After completing her coursework, Langsam interviewed at Indiana University Indianapolis. She agreed to take the position because there were fewer classes to teach, better pay, and more urban surroundings than her other offer in Mankato, Minnesota. She began teaching history in the fall of 1964 with the status of lecturer because she had not finished her dissertation. She was later promoted to assistant professor. 17
Circa 1975, Langsam joined faculty members Barbara Jackson of the department of anthropology, Cathy Klein of the English department, and John Barlow, a German professor and later Dean of the School of Liberal Arts, in founding IUPUI's women's studies program. The women's studies program became an important political force for women in the 1970s and 1980s, offering support to female faculty members in departments where women were minorities. Women who chose to affiliate with the women's studies program were appointed a women's studies faculty member to their tenure committee, thus offering them a guaranteed voice of support at review meetings. 18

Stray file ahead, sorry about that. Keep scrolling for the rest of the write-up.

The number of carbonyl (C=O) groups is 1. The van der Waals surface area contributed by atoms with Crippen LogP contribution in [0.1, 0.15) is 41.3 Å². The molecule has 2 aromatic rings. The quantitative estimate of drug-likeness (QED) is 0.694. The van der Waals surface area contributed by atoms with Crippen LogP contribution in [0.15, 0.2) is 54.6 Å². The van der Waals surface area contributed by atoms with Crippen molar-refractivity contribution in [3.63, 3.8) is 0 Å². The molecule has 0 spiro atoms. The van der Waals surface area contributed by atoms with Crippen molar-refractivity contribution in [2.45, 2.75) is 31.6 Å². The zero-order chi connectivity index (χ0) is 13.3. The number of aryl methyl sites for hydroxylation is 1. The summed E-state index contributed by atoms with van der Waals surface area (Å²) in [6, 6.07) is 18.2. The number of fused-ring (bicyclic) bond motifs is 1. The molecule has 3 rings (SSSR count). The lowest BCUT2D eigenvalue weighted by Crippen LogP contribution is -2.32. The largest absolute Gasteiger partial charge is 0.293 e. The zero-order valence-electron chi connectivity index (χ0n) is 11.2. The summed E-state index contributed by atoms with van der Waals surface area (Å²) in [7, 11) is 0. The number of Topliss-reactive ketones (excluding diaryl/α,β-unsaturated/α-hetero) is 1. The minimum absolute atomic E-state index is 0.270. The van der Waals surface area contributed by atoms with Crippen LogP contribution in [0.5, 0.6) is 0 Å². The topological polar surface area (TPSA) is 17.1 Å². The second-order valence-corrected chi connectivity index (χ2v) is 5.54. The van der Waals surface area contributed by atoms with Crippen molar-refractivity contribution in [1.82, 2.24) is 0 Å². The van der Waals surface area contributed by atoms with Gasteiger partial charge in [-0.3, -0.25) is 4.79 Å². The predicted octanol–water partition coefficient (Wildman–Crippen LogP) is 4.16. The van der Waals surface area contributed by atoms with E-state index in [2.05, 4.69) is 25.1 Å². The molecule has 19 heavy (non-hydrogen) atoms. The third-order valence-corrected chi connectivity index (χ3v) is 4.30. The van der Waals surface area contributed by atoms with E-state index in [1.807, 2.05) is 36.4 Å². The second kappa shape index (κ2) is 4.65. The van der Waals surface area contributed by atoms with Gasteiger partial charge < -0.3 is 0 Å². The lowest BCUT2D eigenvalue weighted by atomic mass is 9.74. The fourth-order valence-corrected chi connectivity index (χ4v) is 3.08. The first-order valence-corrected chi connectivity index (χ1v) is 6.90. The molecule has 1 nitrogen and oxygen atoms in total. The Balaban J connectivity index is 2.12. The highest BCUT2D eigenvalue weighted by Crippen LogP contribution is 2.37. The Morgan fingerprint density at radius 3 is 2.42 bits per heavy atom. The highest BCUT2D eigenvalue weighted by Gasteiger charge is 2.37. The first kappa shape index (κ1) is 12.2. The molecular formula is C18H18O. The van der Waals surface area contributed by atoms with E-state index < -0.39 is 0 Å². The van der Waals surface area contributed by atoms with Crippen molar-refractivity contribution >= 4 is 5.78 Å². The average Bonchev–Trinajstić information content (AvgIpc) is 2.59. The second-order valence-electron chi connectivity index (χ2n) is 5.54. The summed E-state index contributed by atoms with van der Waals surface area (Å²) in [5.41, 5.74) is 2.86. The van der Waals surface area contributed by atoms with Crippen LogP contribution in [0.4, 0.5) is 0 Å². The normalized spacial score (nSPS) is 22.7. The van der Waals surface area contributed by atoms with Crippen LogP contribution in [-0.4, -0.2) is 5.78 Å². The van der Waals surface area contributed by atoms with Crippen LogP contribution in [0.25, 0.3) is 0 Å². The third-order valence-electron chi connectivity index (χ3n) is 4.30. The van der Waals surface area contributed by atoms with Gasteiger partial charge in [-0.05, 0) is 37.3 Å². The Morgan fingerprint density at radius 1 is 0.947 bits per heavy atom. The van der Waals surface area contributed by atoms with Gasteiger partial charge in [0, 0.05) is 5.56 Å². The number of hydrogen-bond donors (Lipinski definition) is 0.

The women's studies program also hosted lectures, conferences, speakers, and films; offered scholarships; and eventually became an academic program offering a minor. Langsam's favorite activity, however, was one that she dreamt up. For a few years, the program held birthday parties for important historical women. These parties were open to the entire faculty, and greatly helped to build a sense of community among the IUPUI faculty. Overall, Langsam believed that the women's studies program and its activities made great strides towards "converting" Purdue faculty. Many men even joined the women's studies program, consisting of an estimated 1/6 of its membership. Langsam thus concluded, "This was very important for the history of liberal arts…" 19